I pulled a Brazilian human rights activist aside, in between cups of Turkish coffee. “The protests aren’t just about transportation; they’re about everything.” I was in Istanbul for five days, for a convening of mass atrocity prevention practitioners, and wanted to grab a quick thought on a recent wave of public protests. Over the course of our conversation, the activist expressed a perfunctory solidarity: with his fellow Brazilians, yes, but also with a global, often divergent, and often nebulous community of youth human rights practitioners. “I think this is an international movement,” he said, without much further explanation.
Solidarity is a difficult idea, one which, in my experience, rarely comes naturally to U.S. human rights activists. Domestic activism rests on a movement’s certainty, and on its ability to plan a path to victory: tactics, campaigns, and strategy, the secular trinity of grassroots mobilization, aspire to the continuous improvement of known outcomes. Solidarity, where applied, sheds the certainties of power; it transfers voice and agency away from the activist, towards the survivor. The Istanbul convening, organized by the U.S.-based Nexus Fund, boasted practitioners and activists from thirty-three countries, six continents. I went as a U.S. practitioner, a recent Georgetown graduate, and an Echenberg Fellow—that last bit, I think, left me poised for the disagreements ahead. The activists didn’t agree on much, but they achieved a singular point of consensus: from a moral, if not strategic perspective, solidarity is the most appropriate posture for Western human rights activists.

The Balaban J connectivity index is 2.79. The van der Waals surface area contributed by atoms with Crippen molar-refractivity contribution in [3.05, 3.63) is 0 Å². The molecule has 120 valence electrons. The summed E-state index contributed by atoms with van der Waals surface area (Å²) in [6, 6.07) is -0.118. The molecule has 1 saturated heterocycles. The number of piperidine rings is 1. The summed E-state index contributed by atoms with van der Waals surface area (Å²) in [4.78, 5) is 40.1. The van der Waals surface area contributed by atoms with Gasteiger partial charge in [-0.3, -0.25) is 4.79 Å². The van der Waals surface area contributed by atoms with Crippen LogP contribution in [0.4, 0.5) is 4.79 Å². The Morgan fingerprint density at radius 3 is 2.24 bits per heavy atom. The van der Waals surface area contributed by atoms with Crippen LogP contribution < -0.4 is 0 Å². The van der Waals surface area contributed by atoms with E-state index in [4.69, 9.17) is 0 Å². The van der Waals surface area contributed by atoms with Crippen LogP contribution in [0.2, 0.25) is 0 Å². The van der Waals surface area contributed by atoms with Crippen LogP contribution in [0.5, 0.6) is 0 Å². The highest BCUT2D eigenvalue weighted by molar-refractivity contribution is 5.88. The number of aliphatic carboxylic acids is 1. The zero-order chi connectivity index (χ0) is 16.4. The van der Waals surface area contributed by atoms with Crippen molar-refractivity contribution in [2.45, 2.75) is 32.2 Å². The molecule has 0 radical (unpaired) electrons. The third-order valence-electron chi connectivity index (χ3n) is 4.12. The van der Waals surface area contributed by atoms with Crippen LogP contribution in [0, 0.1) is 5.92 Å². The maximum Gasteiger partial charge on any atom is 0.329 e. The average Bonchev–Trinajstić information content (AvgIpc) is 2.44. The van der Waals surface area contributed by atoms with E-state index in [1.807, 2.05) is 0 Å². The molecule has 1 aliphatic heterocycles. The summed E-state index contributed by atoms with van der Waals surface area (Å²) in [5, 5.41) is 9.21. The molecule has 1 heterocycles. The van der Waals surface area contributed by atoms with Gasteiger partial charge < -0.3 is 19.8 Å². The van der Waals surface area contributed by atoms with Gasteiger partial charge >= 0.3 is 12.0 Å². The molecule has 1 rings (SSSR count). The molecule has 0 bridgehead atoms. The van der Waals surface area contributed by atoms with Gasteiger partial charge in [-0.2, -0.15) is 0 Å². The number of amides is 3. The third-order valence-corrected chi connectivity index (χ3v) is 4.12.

One participant, an educator from New York, suggested that, as the mass atrocity prevention community evolves, the plurality of ideas—rather than a common language—should shape the practice of prevention; indeed, each participant possessed their own concept of solidarity, informed by local contexts and personal histories. For many participants, the specific mechanisms of solidarity, particularly between Western activists and their colleagues in the diverse “global South,” remained unclear. Sticky power dynamics often muddle the equation: between donor and grantee, between conflict-free and conflict-affected, between those with public media platforms and those without. When it comes to outcomes, everyone seemed to agree, it’s a not-so-simple matter of broadening voice and allowing for agency, particularly for survivors of mass violence.
The Nexus Fund’s goals, it would appear, in many ways mimic the Echenberg family’s: to broaden transnational communities of conscience, and to strengthen norms of human rights and civilian protection. In both cases, the future is simultaneously random and undetermined; indeed, that’s the objective. For most, we left Istanbul with stronger bonds, but a helpfully foggy notion of the mass atrocity prevention’s future trajectory. In my mind, this is a mark of success: if the community of practice exists, positive outcomes will follow.
Daniel Solomon ~ 2013 McGill Echenberg Fellow